My experience with cloth pads – just how was it really?June 16, 2009 • By Paris B
Ok I know many of you are going “EWW!!!” right about now when you saw the title – admit it. But I hope you’re reading this out of curiosity anyway
I used to be as well. Everytime I’d read about cloth pads I physically cringe and I thought only those who are seriously into organic or natural or environmentally friendly stuff would actually use cloth pads. The rest of us would still swear by the disposable sanitary pads – use and throw… use and throw… and they sit in the landfills and grow…
But some time last month I felt the urge to try something new and untried by me. What better than cloth pads! I had to try how they felt and whether it was going to be “EWW!!!!”
I headed straight to Tiny Tapir’s store and promptly got lost at the mind boggling choices available! Fortunately, Li of Tiny Tapir was very helpful and a quick session at their new Ampang Park store saw me picking up the Moonbow Small Velour cloth pad (RM40) and Cyclez AIO Regular cloth pads (RM25). I intentionally went for bright colours – I don’t like pinks so yeah – brighter the better!
I learnt some new terms:-
All in One – All in one cloth pads are one piece items like disposable pads that you snap into place and go.
2 Part Snap sets – A waterproof base and a top soaker. You change just the soaker without changing the bottom that stays on your underwear. It snaps together with buttons.
2 part insert sets – 2 part sets except the soaker is inserted into a slot instead of snapping on. More fiddly I find.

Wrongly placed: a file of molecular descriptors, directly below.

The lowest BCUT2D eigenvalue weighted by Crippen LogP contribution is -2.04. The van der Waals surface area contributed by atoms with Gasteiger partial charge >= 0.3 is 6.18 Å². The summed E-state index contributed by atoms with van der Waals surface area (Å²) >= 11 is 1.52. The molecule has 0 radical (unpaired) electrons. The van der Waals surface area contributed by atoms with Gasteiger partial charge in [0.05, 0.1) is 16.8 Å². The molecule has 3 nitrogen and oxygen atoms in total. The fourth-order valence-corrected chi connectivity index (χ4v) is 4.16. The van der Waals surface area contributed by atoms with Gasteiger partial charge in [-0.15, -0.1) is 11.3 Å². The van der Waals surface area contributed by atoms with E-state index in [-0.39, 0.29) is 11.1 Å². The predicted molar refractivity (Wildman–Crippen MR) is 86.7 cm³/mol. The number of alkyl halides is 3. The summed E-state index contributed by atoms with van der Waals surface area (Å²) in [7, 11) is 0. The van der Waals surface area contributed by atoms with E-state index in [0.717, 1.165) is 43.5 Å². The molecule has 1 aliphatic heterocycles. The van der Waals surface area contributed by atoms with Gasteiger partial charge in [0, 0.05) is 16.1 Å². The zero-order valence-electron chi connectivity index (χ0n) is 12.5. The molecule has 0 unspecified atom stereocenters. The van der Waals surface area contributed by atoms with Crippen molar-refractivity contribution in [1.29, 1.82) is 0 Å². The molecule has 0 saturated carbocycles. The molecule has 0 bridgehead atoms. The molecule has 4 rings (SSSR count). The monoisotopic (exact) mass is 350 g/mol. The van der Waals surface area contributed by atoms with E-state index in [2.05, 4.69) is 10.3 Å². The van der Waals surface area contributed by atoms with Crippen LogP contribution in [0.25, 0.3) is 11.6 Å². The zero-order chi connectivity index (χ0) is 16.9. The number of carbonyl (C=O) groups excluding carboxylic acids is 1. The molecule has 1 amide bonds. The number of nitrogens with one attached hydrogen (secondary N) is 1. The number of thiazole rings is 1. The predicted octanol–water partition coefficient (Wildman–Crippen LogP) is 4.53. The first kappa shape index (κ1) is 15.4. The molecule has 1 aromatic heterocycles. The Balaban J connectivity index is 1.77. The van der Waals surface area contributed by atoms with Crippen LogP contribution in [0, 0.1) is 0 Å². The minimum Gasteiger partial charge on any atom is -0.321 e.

Because I’m new to cloth pads and because I found it hard to “trust” cloth pads fully for my whole cycle, I only bought and used cloth pads for the lighter days. I also got the all in ones because I wasn’t sure how I’d like it yet.
I stuck to conventional disposable pads for my heavier days and overnight use. It was unintentional, but it also provided a much needed comparison between disposable sanitary pads and cloth pads in one short time!
Cloth Pads are surprisingly comfortable
I was wary I admit. I’m used to disposable pads and I was used to feeling it there. I use Whisper Ultra (Always in Europe) and I thought that was thin and comfortable enough for me. After trying cloth pads, I’m revising my opinion.
Cloth pads, because they are cloth, feel like you’re wearing nothing. It can be a bit worrying. I kept thinking “Is it doing its job? Am I going to leak?” but nothing untoward happened and I got through the day fine. Do bear in mind it was a light day.